Tower could be used for art studios


Plan might boost area around west downtown

April 21, 2003|By Edward Gunts | Edward Gunts,SUN ARCHITECTURE CRITIC

Local artists work in former schools, old mill buildings, converted lofts. So why not put artists' studios in Baltimore's historic Arts Tower?

That's the latest idea under consideration for the vacant tower, also known as the Bromo Seltzer Tower, at 15 S. Eutaw St.

"There's a need for more artists' studio space, and I just think there's a lot of appeal to the idea of having artists work in the arts tower," said Bill Gilmore, executive director of Baltimore's Office of Promotion and the Arts. "It's such an important icon on the city skyline."

Modeled after a 13th-century stone watch tower in Florence, Italy, the 15-story tower is one of the most unusual structures in downtown Baltimore. It was designed by Joseph Evans Sperry and constructed by Capt. Isaac Emerson in 1911 as part of the factory that made the headache remedy Bromo Seltzer. After the Bromo Seltzer business moved out of state in the 1960s, the tower was donated to the city.

For more than two decades the tower was home of the Mayor's Advisory Committee on Art and Culture, the municipal agency that conceived Baltimore's annual Artscape festival and worked on other arts-related initiatives. But employees moved out last spring after the agency was merged with the old Office of Promotion to create the Office of Promotion and the Arts.

Before the merger, city housing officials sought proposals for redevelopment of the tower. They received two bids from developers who wanted to convert it to upscale housing, but the city didn't deem either bid acceptable. One group wanted to buy the tower for $280,000 - less than a new Canton rowhouse.

Gilmore said he has remained concerned about the fate of the arts tower in the year since city employees moved out, even though his agency no longer has day-to-day responsibility for it.

He thinks one possible reuse scenario would be to convert the upper floors to artists' studios, and possibly open a gallery at street level. He suggests such a venture might be modeled after School 33, the former public school in South Baltimore that is leased to artists.

Filling such a prominent building with working artists, he said, would be a powerful symbol of the city's support for the arts - and consistent with the efforts to revitalize the west side of downtown.

Gilmore said he has been intrigued by the writings of Richard Florida, a Carnegie Mellon University professor who argues that the cities best poised to thrive in the 21st century are those that have vibrant downtowns and nurture the arts.

In his book, The Rise of the Creative Class, Florida notes that large employers in the past may have located their offices where they received economic incentives to do so. But these days, Florida said, many employers want to be in cities where there are strong signs of artistic creativity, because that's where many of the most talented employees want to live. He cites Austin and Seattle as examples of cities where talented young employees choose to live in part because of the vibrant art scenes.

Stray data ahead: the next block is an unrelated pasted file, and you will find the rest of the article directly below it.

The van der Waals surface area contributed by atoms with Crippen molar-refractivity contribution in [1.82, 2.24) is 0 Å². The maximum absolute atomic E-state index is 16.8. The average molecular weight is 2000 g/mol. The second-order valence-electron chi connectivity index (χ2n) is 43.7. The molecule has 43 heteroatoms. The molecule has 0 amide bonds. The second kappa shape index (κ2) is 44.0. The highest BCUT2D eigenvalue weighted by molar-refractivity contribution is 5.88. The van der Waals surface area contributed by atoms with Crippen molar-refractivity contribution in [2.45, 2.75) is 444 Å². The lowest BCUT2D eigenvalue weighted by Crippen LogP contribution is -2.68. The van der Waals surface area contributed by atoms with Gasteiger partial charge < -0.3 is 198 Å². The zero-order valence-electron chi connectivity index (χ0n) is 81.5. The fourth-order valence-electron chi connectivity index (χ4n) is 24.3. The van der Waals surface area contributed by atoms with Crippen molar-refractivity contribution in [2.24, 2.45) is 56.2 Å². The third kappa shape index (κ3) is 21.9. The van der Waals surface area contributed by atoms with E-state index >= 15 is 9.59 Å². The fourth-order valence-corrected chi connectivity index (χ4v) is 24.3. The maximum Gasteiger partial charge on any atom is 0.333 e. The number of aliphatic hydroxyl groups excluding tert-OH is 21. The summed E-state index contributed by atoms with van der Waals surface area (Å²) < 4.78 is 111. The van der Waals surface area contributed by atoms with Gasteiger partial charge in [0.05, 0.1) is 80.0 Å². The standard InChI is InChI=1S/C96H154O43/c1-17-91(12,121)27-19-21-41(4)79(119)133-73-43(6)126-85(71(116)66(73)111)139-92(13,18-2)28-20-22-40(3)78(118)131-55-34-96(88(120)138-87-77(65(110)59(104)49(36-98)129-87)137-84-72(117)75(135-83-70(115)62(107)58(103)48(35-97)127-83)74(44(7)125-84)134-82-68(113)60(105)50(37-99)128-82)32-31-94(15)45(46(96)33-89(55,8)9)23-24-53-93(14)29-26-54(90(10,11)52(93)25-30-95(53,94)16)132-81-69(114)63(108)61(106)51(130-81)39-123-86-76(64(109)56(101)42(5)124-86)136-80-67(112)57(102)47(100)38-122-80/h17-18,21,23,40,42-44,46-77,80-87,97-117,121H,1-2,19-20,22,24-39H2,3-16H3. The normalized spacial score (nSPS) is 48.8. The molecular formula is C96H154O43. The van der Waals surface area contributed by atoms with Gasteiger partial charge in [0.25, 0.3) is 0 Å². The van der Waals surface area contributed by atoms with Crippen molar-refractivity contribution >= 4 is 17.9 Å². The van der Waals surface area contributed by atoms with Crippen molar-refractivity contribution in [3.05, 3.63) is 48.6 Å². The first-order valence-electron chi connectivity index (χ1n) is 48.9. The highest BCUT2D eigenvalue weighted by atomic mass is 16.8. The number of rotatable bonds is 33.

Each floor of the 308-foot Bromo Seltzer Tower measures approximately 30 feet by 30 feet - about 900 square feet in all. Twelve floors are occupiable and served by an elevator; the others are behind the clock faces near the top and served only by stairs. The occupiable floors have relatively high ceilings and large windows that let in plenty of natural light.

Besides School 33, the Office of Promotion and the Arts oversees operation of such city-controlled properties as the Top of the World observation deck, the Pier 6 concert tent and the Cloisters mansion in Baltimore County.

Gilmore said his specific interest is in leasing the Bromo Seltzer Tower as artists' work space, not residences. But before city officials can move ahead with any such plan, he said, they would need to know what kinds of artists might be attracted to the building, what must be done to accommodate them, what the renovation work might cost and who would pay for it.

For example, he said, city codes require that public buildings have at least two ways out in case of an emergency, and the tower has only one set of stairs. How could a second exit be created without significantly altering the building's appearance? Would any of the portable fire-escape systems now on the market for high-rise office buildings be sufficient? Is the tower's fire suppression system adequate?

Another challenge, Gilmore said, is that the city has no money to spend for extensive renovations, although it might be able to raise funds for that purpose. The city needs to know how much artists would pay for studio space, he said, and whether that rent would be enough to cover the building's operating costs. Could it give tours to the top to supplement the rent?

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